Oxfam stewards Glastonbury

Oxfam Festival volunteering: 7 need-to-know questions answered

In my last blog post, I discussed general aspects relating to volunteering with Oxfam. You’ve read to the end and clicked the link for part two, so I’m going to go ahead and assume you’re interested. So let’s get down to the nitty-gritty.

  1. How do I sign up?

Go to the Oxfam Festivals website when registration opens (usually early in the year). If you have completed two festivals the previous year, you will have “priority”, so will be able to log in and choose your festivals earlier than people volunteering with Oxfam for the first time. Pay your deposit, complete your profile and attend a training session before your first festival. Done!

  1. What will be expected of me?

Complete either two or three (usually three!) 8-hour shifts, with 15 minutes tacked onto the start to allow for an adequate handover. Hand your hi-vis tabard and any equipment, e.g. radios, back and your deposit will be returned in due course.

If you are going as a group, up to six of you can sign up to be shift partners. This means Oxfam will do its best to put you all on the same (or similar) shift pattern, so you can enjoy your time off together.

  1. What sort of things will I be doing on shift?

Working at gates, information points, in general and accessible camping, up fire towers, roaming the arena, on accessibility platforms or maybe even in the carparks. There are probably other roles, but these are the main ones I have done in the past.

Me in my hi-vis tabard on the main stage accessibility platform at Reading 2018
Volunteering on the main stage accessibility platform at Reading 2018, before the arena opens to the public.

There are also opportunities to supervise groups of stewards or to work in the shift-leading team. This looks great on CVs and LinkedIn profiles! 😉 Speaking from experience (as someone who was very reluctant to supervise or be on the shift-leading team), Oxfam are really great at easing you in. At some festivals, you will be a steward on your first shift, so you can shadow your supervisor. Or you will be positioned in a quiet role or given a relatively easy shift pattern. You can also turn up a little earlier, if you want, and chat to the supervisor about to come off shift.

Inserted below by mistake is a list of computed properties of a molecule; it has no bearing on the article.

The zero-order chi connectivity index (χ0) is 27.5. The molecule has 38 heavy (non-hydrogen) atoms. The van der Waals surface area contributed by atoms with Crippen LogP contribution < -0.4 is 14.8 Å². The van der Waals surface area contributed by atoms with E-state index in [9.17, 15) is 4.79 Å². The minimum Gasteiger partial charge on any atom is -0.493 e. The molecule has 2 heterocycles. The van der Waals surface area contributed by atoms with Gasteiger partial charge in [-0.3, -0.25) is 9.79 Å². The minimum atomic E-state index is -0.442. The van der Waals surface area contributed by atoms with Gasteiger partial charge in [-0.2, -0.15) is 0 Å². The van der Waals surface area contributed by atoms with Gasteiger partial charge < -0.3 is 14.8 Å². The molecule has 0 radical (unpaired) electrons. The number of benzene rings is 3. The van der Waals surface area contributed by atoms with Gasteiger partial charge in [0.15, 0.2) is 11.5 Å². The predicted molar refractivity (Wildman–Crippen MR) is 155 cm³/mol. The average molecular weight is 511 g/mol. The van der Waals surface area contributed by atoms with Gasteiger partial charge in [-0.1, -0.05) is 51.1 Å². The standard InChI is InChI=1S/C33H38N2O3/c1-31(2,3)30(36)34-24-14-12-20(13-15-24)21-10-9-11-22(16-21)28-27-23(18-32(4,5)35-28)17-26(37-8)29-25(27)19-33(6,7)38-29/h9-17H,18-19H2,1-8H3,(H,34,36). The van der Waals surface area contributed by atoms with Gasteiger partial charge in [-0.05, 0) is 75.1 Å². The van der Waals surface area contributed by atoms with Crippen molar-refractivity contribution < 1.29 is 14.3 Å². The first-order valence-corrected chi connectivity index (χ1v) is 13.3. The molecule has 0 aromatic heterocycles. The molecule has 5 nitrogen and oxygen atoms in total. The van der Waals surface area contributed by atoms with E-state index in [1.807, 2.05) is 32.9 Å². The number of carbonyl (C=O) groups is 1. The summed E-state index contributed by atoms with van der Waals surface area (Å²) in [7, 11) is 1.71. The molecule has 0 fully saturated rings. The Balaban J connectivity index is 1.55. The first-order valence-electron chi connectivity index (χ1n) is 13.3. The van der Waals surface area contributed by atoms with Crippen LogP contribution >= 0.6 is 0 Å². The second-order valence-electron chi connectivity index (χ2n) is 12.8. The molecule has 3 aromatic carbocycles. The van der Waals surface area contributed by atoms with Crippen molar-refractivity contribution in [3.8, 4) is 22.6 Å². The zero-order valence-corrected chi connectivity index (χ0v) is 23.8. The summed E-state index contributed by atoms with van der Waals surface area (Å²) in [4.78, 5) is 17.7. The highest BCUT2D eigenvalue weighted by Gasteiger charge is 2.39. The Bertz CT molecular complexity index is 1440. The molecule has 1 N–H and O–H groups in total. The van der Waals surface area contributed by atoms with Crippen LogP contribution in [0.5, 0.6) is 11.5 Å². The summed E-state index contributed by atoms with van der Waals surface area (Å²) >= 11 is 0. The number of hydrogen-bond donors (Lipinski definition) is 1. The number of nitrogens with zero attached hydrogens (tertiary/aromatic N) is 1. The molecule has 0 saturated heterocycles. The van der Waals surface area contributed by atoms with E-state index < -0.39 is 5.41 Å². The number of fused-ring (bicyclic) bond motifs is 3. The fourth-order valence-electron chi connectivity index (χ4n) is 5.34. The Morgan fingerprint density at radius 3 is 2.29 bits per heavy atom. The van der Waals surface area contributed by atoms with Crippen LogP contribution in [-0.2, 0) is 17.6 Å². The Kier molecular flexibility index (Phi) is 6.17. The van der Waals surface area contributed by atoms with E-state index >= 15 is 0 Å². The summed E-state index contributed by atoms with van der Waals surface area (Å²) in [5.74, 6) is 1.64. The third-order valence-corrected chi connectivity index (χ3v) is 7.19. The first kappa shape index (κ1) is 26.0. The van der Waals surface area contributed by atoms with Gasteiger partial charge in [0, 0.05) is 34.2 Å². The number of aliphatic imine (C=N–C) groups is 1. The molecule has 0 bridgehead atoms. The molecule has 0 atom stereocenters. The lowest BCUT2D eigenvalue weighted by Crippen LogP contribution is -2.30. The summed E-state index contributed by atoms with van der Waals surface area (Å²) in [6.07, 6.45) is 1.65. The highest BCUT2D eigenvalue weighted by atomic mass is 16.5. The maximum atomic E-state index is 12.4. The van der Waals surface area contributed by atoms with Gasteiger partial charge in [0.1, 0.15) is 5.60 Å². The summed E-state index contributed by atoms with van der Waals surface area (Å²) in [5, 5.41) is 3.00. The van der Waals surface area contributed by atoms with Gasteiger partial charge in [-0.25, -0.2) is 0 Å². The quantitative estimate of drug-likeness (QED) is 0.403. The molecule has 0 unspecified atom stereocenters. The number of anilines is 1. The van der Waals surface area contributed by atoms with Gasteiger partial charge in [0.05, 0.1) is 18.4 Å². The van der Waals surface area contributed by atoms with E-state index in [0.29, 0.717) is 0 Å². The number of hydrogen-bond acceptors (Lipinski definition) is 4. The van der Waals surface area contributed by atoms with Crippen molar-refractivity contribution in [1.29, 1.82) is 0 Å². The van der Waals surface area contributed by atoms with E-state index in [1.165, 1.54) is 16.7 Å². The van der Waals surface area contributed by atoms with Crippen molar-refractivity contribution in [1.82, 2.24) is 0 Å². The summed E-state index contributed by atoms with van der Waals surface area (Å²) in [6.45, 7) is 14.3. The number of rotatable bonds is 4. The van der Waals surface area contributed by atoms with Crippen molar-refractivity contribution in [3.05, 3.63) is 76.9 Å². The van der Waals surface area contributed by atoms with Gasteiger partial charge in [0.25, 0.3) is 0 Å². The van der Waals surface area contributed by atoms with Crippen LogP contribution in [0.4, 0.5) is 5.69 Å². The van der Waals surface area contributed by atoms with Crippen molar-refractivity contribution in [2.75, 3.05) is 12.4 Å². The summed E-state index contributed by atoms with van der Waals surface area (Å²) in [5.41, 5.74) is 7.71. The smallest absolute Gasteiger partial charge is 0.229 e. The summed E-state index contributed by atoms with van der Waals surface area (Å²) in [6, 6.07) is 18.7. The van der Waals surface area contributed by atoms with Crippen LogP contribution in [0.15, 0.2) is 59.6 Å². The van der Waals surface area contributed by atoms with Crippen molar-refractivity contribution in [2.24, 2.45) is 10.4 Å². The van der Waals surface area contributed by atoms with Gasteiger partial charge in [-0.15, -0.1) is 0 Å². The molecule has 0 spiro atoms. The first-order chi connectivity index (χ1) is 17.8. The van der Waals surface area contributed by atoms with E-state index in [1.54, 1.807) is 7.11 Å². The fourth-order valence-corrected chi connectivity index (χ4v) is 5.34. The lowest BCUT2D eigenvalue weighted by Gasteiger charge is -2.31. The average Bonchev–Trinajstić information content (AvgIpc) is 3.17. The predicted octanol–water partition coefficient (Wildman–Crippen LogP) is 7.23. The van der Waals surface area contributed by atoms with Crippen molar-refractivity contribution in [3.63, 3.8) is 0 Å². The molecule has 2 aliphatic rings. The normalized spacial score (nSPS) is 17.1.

Everyone is really supportive, and there are plenty of people to ask for advice if you are unsure about anything.

  1. What do I need to bring on shift?

First and foremost, food and drink. Plus a mug and water bottle. There’s nothing worse than being hungry or thirsty mid-shift. Your mug will be needed if the Oxfam buggy turns up offering hot drinks. A water bottle is great for hot days – after all, you’re never too far from a water point at a festival.

Wear layers, as shifts can start in the morning and end in the mid-afternoon or begin in the mid-afternoon and end late at night. Bring waterproofs in case it rains (and this is Britain, it often does!). My choice of footwear is usually either a sturdy walking boot, comfortable trainers or good-quality wellies, depending on the role and the weather that day.

  1. When do I find out my shift pattern?

Once you get there. There are pros and cons to this, but there are usually opportunities to swap shifts with other stewards. I generally get to experience a good amount of the festival. Yes, there may be one or two bands I end up missing. But if I really loved the line-up and there was a band I absolutely had to see, I would buy a ticket instead.

  1. And what do I do off shift?

Once your shifts are done, your time is your own. Personally, I go to festivals with a good line-up, so I have plenty to do in my downtime. As I like rock, punk and heavy metal music, but also comedy, poetry and yoga, this tends to be festivals such as Download, Reading, 2000 Trees, but also Latitude and Wilderness.

Some campervan owners choose to do the festival for a “free” pitch. They complete their shifts and then tour the local area. Others see it as a cheap summer holiday, so they do several festivals back-to-back, without being overly concerned about the lineup. And some are dedicated fundraisers, so they do as many festivals as they can, knowing that Oxfam will benefit from their work.

  1. But how exactly does Oxfam benefit?

Each festival pays Oxfam to supply stewards. Oxfam then fills the roles with volunteers, so it can keep the money. According to the Oxfam Festivals website: “For every festival or event we work at, each steward raises almost enough money for Oxfam to provide clean water to 25 people for 1 year.”

So there you have it. If you have any more questions, feel free to post them in the comments.

See you in the field? 😀

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